At the Port of Gdańsk, we focus on continuing development. Our share of the Polish maritime market stands at 48%. We are already the largest seaport in Poland and the second largest container port on the Baltic Sea. This position will undoubtedly be strengthened by the planned construction of the Central Port in Gdańsk, one of the largest projects in the European maritime industry, worth PLN 12 billion, and which will occupy approx. 1400 ha of the basin and 410 ha of land. We know the importance of the entities operating in the port and using our infrastructure. Therefore, we carry out projects related to the quays, squares and the road and railway system, with both current and future customers in mind, making their transshipments as efficient as possible.
We are a very well-connected port, where goods can be transported quickly and easily. In addition to the obvious maritime connections with other ports, there is good access to the port from the land. This is possible due to the extensive railway infrastructure, connecting almost every location within the port, as well as the road infrastructure, ensuring access to and from the national roads and the A1 motorway within 15–20 minutes from any terminal within the port.
Central Port is the largest European project in its maritime industry, worth PLN 13 billion. The Central Port in Gdańsk will occupy approx. 1400 ha of the basin and 410 ha of the land. The construction of nine new terminals is planned.
The Port of Gdańsk is currently ranked 1st in the Baltic Sea in terms of container handling. The Outer Port at the Port of Gdańsk features the largest container terminal in Poland - with the Baltic Hub terminal handling ocean connections with China.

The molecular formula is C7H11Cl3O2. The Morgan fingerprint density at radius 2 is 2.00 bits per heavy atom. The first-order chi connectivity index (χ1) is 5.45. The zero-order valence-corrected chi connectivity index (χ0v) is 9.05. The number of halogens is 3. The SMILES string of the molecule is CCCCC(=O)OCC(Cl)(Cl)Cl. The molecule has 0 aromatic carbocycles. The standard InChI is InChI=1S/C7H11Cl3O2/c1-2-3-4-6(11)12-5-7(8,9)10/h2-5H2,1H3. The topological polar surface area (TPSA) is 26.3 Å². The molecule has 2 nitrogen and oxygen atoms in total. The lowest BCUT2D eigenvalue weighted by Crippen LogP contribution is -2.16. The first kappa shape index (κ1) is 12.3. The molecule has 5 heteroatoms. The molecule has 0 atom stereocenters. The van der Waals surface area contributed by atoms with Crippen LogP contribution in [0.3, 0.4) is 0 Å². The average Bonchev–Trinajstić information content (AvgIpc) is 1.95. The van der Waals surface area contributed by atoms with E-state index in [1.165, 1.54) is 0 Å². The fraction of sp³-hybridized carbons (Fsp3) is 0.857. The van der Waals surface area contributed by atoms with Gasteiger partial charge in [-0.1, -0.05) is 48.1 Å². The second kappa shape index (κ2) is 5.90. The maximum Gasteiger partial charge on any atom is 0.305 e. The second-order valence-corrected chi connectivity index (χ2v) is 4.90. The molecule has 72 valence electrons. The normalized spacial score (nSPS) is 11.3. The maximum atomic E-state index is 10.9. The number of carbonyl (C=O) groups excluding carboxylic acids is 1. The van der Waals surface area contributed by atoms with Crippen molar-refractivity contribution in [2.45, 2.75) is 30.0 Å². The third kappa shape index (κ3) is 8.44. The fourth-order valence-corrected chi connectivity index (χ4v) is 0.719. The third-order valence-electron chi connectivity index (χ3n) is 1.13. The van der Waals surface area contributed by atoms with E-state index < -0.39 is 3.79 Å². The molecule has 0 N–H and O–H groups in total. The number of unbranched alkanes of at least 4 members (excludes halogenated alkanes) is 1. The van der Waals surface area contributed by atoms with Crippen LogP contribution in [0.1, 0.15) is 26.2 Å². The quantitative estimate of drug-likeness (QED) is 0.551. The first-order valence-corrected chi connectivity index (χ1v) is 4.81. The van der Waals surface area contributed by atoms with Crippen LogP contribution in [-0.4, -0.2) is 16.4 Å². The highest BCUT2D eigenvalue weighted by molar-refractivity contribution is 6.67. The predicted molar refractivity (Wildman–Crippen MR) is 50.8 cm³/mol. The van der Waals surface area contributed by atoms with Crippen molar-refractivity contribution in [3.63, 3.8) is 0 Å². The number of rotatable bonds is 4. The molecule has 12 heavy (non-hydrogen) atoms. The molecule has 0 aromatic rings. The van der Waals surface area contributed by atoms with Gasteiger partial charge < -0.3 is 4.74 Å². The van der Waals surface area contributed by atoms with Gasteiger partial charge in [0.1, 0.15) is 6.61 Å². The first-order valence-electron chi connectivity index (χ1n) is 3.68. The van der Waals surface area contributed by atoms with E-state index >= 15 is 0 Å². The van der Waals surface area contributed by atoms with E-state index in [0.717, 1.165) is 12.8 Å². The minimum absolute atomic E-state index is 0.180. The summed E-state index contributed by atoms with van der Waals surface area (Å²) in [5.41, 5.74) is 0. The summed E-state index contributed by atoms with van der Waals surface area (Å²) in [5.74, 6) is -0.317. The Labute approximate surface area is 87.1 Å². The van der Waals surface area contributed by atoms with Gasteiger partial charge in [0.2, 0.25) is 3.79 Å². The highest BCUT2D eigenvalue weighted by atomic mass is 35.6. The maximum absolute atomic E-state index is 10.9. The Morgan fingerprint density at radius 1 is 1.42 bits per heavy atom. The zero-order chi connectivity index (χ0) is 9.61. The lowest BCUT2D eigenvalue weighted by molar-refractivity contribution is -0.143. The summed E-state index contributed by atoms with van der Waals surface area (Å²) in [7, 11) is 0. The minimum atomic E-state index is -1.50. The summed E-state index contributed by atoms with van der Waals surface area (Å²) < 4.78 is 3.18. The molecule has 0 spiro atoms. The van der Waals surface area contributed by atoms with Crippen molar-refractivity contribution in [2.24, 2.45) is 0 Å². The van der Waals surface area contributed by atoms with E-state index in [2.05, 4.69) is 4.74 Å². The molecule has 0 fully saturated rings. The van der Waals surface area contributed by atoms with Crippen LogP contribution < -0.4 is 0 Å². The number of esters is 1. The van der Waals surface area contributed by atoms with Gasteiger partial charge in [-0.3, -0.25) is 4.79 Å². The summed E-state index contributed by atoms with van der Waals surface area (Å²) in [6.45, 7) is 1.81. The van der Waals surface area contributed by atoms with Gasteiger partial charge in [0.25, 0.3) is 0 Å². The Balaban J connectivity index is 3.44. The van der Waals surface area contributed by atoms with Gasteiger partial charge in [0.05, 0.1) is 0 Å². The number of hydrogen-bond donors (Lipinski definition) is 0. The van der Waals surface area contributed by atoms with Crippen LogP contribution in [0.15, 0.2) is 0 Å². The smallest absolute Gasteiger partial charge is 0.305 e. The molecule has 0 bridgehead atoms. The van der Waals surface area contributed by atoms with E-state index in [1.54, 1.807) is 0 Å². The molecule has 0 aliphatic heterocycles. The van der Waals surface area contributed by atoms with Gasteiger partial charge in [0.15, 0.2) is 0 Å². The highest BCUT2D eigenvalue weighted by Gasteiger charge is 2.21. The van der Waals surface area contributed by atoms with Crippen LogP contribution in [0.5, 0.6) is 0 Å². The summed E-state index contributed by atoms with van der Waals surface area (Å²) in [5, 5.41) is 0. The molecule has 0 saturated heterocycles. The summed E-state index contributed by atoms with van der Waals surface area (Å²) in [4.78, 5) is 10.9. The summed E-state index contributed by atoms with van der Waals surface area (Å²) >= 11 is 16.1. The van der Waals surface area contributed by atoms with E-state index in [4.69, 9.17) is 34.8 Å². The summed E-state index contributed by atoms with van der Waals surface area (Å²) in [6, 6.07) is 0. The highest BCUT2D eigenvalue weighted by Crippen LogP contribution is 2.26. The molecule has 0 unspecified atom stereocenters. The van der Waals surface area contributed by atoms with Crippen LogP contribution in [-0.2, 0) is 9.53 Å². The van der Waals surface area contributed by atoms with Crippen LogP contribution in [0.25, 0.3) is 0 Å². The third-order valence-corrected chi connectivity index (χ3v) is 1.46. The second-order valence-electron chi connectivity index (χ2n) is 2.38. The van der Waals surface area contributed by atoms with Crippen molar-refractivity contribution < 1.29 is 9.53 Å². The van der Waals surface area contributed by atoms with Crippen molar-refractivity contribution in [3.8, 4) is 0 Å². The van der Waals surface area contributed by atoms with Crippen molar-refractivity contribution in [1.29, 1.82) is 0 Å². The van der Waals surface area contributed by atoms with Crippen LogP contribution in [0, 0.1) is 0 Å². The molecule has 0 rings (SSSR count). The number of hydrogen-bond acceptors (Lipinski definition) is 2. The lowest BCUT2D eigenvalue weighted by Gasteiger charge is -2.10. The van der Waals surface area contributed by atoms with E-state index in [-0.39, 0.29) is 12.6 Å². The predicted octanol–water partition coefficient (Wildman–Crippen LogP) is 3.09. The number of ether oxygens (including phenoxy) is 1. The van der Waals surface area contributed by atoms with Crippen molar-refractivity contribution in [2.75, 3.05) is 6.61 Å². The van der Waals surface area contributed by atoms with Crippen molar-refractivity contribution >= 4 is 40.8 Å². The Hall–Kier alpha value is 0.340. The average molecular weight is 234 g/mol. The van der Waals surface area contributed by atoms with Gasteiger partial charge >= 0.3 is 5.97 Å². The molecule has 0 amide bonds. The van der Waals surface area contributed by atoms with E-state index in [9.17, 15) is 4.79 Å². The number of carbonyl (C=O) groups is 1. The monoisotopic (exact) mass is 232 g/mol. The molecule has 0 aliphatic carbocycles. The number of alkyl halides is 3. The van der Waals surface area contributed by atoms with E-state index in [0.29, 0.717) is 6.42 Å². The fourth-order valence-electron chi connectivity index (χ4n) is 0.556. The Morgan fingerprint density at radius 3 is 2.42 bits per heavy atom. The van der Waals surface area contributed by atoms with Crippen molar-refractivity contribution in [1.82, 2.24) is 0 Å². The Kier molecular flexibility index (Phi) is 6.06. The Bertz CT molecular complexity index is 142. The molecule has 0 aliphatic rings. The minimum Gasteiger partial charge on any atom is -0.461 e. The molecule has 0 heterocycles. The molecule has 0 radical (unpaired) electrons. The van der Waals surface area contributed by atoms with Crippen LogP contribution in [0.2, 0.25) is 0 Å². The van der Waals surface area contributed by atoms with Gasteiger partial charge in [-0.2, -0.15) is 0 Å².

The main area of passenger car handling is the Free Customs Area. In the case of increased volumes, Oliwa and Westerplatte Quays are also used. The Automotie Terminal services two key operators: BLG Logistics and Adampol. The logistics chains passing through the port of Gdańsk include both export and import, with approximately 60 percent accounting for export and 40 percent for import.
Liquid fuel base
Fully automated Liquid Fuel Handling Base, supporting the largest ships that can enter the Baltic. It has four stations adapted to the handling of crude oil, petroleum products, heating oils and diesel fuels, located in enclosed basins equipped with spill dams and a fire protection system.
Dry bulk cargo terminal
The Port of Gdańsk offers a wide range of options for handling dry bulk requiring specialised transshipment and storage technology. These include fertilizers, minerals, iron ore, aggregates, phosphates and grains like wheat or barley.